Labour leader warns against complacency but hopes for byelection win that ‘could be birthplace of next Labour government’
The Labour leader, Sir Keir Starmer, has urged supporters not to be complacent in advance of the Wakefield byelection, adding that a victory “could be the birthplace of the next Labour government”.
With Labour now odds-on favourites to win back the seat, Starmer shared a message of hope and optimism with supporters at a city centre rally on Saturday, as his party seeks to reverse the Tories’ “red wall” takeover of formerly Labour majority constituencies across the north of England.
Standing on the steps of the Labour party’s regional offices, Sir Keir address a large crowd of supporters alongside Labour’s byelection candidate, Simon Lightwood, and shadow cabinet members Louise Haigh and Jonathan Ashworth. “It feels like we can reach out and touch this. It feels positive. If we get it right, this Wakefield byelection could be the birthplace of the next Labour government,” he told the crowd.
However, he warned supporters to remember to “earn every vote”, adding: “We’ve just got to make sure we don’t take our foot off the pedal now, there’s no complacency. We know how hard this is. We lost in 2019.”
Wakefield was a Labour stronghold since the 1930s, but turned to the Tories in 2019. Labour now has the chance to win back the seat in what Sir Keir referred to as an opportunity to “make history”.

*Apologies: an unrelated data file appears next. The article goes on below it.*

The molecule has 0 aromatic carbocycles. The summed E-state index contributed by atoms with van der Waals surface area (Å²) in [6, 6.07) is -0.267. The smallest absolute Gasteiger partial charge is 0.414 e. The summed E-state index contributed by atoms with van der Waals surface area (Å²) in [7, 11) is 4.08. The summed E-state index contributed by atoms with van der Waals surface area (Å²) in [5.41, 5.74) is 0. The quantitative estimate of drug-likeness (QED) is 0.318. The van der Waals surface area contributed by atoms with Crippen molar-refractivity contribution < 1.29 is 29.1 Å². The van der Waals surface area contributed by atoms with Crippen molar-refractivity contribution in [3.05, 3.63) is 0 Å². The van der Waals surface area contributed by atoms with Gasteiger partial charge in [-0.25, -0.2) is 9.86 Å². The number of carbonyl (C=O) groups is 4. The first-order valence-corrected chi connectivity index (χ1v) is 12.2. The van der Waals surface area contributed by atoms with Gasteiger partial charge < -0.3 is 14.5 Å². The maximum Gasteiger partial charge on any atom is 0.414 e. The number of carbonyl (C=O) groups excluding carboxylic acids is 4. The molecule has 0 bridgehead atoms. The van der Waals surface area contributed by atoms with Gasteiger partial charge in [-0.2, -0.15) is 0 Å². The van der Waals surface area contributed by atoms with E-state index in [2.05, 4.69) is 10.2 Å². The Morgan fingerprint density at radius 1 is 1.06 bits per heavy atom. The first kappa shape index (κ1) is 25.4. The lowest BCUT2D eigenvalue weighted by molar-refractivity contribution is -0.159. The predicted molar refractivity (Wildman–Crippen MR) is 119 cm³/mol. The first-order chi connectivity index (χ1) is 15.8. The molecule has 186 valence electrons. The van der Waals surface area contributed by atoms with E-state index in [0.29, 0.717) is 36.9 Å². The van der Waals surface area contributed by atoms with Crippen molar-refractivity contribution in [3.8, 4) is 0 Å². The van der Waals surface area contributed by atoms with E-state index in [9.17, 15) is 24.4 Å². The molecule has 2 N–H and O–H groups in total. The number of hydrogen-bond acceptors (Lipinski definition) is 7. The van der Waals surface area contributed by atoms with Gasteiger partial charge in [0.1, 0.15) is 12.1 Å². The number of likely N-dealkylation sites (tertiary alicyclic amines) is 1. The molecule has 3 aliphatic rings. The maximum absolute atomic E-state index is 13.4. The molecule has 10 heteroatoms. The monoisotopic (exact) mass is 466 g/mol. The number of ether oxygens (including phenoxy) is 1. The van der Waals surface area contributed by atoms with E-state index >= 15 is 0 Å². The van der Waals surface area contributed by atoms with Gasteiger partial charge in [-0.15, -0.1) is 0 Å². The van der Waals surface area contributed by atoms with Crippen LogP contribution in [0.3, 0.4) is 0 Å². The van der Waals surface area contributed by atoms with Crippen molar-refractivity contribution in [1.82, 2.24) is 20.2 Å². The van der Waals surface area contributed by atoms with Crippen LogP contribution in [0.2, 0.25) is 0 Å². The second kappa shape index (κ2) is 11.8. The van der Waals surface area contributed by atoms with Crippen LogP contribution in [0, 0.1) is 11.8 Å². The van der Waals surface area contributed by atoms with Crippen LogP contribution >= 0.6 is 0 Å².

After the resignation of Conservative MP Imran Ahmad Khan, who was convicted for sexually assaulting a boy, the byelection was called with the Tories selecting Wakefield councillor Nadeem Ahmed to defend the seat they won with a 3,358 majority in 2019. Speaking earlier this week, Ahmed compared voter trust in the Tories to faith in GPs despite the crimes of mass murderer Harold Shipman.
The poll is being held on the same day as a byelection in Tiverton and Honiton, which was called after the resignation of Tory MP Neil Parish in April 2022 after he was caught watching pornography in the House of Commons.
The prime minister, Boris Johnson, was expected to visit the constituency on Friday to support the Tory campaign, as well as speak at the Conservatives’ Northern Research Group conference in Doncaster. However, he cancelled to make his surprise trip to Kyiv.